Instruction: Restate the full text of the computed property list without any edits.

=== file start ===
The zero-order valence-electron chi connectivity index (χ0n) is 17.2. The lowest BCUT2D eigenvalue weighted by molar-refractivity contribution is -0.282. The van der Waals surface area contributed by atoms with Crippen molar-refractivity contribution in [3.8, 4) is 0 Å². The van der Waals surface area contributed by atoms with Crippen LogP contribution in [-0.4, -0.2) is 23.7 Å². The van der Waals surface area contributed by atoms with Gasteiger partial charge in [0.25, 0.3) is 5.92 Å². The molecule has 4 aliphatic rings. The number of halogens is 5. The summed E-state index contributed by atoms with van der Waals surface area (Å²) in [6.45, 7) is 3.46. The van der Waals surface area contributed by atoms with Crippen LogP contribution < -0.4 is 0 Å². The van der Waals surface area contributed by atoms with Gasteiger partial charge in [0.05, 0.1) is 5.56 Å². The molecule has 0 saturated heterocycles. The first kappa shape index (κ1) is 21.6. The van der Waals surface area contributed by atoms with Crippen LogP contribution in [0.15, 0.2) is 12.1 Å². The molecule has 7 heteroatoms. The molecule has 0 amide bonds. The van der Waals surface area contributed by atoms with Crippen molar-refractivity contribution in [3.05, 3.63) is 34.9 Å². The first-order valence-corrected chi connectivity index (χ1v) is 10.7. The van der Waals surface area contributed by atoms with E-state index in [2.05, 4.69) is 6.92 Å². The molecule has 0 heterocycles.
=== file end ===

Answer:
The zero-order valence-electron chi connectivity index (χ0n) is 17.2. The lowest BCUT2D eigenvalue weighted by molar-refractivity contribution is -0.282. The van der Waals surface area contributed by atoms with Crippen molar-refractivity contribution in [3.8, 4) is 0 Å². The van der Waals surface area contributed by atoms with Crippen LogP contribution in [-0.4, -0.2) is 23.7 Å². The van der Waals surface area contributed by atoms with Gasteiger partial charge in [0.25, 0.3) is 5.92 Å². The molecule has 4 aliphatic rings. The number of halogens is 5. The summed E-state index contributed by atoms with van der Waals surface area (Å²) in [6.45, 7) is 3.46. The van der Waals surface area contributed by atoms with Crippen LogP contribution < -0.4 is 0 Å². The van der Waals surface area contributed by atoms with Gasteiger partial charge in [0.05, 0.1) is 5.56 Å². The molecule has 0 saturated heterocycles. The first kappa shape index (κ1) is 21.6. The van der Waals surface area contributed by atoms with Crippen LogP contribution in [0.15, 0.2) is 12.1 Å². The molecule has 7 heteroatoms. The molecule has 0 amide bonds. The van der Waals surface area contributed by atoms with Crippen molar-refractivity contribution in [3.05, 3.63) is 34.9 Å². The first-order valence-corrected chi connectivity index (χ1v) is 10.7. The van der Waals surface area contributed by atoms with E-state index in [2.05, 4.69) is 6.92 Å². The molecule has 0 heterocycles.